Guess what sort of journalist had their byline under that splash? Yes, you've guessed it, a political reporter. I can just imagine the horror with which news of the government's decision to end the morning lobby was greeted in the Press Gallery.
Never mind that all Alastair Campbell announced was an invitation to other hacks to the 11am bunfight in Downing Street. This was an affront to the best and most professional hacks in the world. It was their job to ask what colour underpants the Prime Minister wore, or what he was doing when he heard that David Beckham had broken his foot.
George Jones, of the Daily Telegraph, was indignant. He called this "the biggest shake-up in the system of political reporting in decades". It was all a plot by Tony Blair to "gain control of the news agenda". The invitation to the Downing Street briefings are to be opened up to all journalists in an attempt to "reduce the influence of the parliamentary lobby system".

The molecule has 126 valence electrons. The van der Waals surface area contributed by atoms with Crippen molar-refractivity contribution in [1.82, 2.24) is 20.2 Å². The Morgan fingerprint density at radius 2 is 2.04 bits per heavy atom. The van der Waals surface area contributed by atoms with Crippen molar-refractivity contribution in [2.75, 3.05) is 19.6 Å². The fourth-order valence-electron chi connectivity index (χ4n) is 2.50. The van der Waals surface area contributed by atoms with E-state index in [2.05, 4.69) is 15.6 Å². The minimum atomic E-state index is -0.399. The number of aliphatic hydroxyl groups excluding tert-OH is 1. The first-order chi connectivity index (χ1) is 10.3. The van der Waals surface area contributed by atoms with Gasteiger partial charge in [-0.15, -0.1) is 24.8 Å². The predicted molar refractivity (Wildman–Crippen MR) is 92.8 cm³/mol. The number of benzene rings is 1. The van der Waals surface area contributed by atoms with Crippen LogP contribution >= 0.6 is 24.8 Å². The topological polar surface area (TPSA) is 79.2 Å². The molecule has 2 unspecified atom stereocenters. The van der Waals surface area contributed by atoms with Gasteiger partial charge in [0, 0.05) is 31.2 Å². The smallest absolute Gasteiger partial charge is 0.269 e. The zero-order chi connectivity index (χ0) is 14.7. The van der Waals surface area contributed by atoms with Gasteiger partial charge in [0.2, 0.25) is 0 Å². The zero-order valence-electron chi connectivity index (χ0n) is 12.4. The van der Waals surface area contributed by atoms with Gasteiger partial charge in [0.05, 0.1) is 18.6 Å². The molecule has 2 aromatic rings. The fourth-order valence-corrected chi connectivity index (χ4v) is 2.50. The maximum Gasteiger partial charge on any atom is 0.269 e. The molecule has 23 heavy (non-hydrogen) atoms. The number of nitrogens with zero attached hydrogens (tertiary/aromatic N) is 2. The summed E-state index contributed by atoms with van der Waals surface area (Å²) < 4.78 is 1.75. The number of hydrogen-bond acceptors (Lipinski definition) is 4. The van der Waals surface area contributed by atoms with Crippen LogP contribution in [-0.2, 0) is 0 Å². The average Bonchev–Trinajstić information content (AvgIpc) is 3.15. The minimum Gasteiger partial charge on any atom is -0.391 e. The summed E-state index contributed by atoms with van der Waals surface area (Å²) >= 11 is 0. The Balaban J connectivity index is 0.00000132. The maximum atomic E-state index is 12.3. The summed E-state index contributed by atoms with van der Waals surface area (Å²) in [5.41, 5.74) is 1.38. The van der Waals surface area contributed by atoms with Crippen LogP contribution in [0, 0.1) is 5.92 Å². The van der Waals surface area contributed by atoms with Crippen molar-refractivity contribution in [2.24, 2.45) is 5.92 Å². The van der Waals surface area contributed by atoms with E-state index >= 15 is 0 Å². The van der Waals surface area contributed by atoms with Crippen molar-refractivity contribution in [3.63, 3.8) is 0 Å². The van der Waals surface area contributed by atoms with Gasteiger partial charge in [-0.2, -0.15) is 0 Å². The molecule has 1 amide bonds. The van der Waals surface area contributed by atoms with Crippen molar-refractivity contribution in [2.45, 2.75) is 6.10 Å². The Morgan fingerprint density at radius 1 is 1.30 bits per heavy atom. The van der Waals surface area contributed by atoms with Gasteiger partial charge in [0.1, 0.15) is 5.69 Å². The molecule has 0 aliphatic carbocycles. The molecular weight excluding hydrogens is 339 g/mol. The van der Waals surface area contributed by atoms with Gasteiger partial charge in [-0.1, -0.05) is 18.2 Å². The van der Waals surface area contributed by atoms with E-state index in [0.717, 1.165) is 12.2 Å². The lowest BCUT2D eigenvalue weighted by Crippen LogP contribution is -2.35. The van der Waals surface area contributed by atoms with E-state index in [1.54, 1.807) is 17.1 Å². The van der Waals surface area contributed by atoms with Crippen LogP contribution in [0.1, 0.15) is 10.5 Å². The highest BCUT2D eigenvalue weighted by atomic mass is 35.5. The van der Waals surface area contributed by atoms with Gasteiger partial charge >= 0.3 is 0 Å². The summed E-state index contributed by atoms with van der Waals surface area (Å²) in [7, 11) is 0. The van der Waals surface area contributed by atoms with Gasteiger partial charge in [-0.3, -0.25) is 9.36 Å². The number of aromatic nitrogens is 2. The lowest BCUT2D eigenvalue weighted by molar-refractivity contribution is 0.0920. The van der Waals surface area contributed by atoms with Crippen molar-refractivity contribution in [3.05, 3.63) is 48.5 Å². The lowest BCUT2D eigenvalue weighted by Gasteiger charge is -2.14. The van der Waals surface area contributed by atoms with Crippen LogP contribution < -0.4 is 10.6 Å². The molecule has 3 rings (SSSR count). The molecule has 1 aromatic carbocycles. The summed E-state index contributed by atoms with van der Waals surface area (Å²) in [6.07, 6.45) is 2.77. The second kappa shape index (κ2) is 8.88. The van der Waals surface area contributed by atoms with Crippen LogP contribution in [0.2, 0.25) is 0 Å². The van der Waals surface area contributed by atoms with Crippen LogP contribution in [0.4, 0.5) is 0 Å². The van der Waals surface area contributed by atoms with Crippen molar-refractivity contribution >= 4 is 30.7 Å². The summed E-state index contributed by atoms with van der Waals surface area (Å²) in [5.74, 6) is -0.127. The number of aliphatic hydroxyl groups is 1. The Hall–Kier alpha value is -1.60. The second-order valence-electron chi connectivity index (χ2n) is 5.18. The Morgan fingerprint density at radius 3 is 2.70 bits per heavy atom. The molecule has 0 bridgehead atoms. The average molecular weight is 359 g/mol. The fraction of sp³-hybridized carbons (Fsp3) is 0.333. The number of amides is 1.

He should have written "to reduce the self-importance of the lobby". Did you know that it was "intense questioning from the lobby" that forced Alastair Campbell to stop giving official briefings? That's according to George Jones. He refers to the lobby as "a privileged group". I've had the privilege of attending lobby briefings. If they were abolished completely tomorrow the only thing that would change is the "privilege" of the hacks and the reporting of politics, which could only get better. If lobby members really thought they were being "downgraded", then they could easily just not turn up in Downing Street every day. But who would spoon-feed them then?